By MICHAEL J. DE LA MERCED
The Gannett Company said on Tuesday that it planned to spin off its print operations, including USA Today, becoming the latest media company to break itself up.
The separation follows in the footsteps of many other media companies – from Rupert Murdoch‘s empire to Time Warner Inc. to E.W. Scripps – that have spun off their print arms in recent years.
Such transactions are intended to free faster-growing television and other media operations from slower-growing newspaper and magazine businesses, pushing up stock prices while allowing each division to focus on its own needs. Investors have shown far more appetite for broadcast assets than newspapers, which have continued to struggle as advertising revenue has declined.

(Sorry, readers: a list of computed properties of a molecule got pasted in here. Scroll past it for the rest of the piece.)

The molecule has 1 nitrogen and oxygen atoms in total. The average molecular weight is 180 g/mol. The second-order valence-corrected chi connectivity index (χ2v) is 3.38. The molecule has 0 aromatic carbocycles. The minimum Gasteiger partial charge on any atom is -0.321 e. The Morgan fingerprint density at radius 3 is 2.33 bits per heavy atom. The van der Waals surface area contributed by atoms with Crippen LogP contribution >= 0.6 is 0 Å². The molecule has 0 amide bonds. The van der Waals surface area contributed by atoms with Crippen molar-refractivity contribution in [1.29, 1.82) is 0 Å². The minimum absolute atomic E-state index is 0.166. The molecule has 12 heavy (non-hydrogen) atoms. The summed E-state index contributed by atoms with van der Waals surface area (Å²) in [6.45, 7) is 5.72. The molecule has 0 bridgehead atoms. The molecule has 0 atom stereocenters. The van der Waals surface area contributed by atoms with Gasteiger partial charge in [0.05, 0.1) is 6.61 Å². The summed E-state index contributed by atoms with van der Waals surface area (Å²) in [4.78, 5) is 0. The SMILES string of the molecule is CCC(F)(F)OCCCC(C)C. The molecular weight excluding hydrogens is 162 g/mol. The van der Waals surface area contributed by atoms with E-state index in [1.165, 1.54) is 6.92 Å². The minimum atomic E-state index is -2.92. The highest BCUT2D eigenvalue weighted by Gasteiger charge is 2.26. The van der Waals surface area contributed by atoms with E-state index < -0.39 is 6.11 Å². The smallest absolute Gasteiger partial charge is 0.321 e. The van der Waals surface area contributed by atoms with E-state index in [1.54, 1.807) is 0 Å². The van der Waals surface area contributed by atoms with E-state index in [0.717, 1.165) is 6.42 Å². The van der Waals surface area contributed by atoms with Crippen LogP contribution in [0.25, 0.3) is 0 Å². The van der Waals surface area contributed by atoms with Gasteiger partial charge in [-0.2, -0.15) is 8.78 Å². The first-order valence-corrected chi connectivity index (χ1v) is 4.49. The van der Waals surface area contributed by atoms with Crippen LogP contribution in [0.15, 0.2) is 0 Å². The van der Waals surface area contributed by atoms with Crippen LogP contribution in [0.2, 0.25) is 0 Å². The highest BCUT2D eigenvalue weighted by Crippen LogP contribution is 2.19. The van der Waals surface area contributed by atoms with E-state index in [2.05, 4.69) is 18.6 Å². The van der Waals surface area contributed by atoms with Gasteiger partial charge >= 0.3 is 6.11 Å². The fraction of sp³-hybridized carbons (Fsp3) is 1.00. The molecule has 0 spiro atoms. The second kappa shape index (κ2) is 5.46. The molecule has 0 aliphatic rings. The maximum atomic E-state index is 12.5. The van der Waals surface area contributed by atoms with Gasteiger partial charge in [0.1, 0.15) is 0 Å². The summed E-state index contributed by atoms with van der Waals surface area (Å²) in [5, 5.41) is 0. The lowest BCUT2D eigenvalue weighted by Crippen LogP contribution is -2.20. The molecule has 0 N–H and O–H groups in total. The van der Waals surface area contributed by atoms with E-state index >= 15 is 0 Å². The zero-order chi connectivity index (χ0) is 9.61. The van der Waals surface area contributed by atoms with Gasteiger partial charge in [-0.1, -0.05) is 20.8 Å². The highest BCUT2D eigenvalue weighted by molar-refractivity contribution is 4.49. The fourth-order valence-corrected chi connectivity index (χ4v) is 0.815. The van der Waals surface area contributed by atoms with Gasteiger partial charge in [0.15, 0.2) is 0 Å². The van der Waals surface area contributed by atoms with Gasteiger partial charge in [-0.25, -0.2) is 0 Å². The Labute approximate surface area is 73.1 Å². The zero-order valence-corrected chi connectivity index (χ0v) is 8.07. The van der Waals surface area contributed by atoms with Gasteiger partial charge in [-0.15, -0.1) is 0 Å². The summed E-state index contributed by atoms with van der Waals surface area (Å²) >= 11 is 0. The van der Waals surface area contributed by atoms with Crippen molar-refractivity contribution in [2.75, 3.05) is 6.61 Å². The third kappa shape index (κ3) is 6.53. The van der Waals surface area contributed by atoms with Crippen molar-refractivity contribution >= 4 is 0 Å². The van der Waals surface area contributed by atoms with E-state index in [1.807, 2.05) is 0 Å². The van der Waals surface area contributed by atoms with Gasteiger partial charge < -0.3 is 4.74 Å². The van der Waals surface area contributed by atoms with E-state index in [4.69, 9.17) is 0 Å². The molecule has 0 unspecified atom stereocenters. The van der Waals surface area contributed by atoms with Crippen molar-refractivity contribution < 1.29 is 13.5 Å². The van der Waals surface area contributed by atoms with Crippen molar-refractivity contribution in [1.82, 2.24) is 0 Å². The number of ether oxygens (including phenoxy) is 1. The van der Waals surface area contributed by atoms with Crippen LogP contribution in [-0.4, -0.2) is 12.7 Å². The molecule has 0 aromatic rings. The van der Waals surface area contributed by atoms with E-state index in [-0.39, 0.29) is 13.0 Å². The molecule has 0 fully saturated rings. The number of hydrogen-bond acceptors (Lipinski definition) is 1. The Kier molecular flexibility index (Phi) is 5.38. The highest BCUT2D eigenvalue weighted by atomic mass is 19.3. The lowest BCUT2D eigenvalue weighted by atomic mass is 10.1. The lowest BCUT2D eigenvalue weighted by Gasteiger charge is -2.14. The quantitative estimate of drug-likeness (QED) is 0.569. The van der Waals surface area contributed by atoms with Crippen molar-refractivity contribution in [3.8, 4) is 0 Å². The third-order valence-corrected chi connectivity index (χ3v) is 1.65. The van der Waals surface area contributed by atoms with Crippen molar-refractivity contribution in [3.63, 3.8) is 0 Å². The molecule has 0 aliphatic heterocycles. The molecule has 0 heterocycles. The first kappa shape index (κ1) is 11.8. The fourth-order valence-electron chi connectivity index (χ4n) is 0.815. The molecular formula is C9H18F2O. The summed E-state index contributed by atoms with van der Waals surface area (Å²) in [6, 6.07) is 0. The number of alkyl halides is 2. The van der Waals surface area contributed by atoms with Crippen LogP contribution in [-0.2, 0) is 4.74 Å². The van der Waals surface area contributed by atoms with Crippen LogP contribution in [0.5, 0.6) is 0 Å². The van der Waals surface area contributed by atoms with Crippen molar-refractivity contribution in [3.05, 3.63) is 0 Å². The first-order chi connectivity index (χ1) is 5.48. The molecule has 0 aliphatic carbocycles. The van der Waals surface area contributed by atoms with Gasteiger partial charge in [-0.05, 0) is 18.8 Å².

By splitting up, however, Gannett may also be putting one or both of its soon-to-be independent businesses up for grabs. Shortly after shedding its magazines, Time Warner was approached by Mr. Murdoch’s 21st Century Fox for a big media company merger that Time Warner has so far rebuffed.
Gannett has moved to expand its broadcasting business in recent years, notably by buying the Belo Corporation for $1.5 billion last year to nearly double the number of stations it owns.
The publishing business, which will keep the Gannett name, will own 81 daily newspapers and the British news company Newsquest. Its flagship title will remain USA Today, which the company has sought to build out into a digital news giant.
Gannett to Shed Newspaper Biz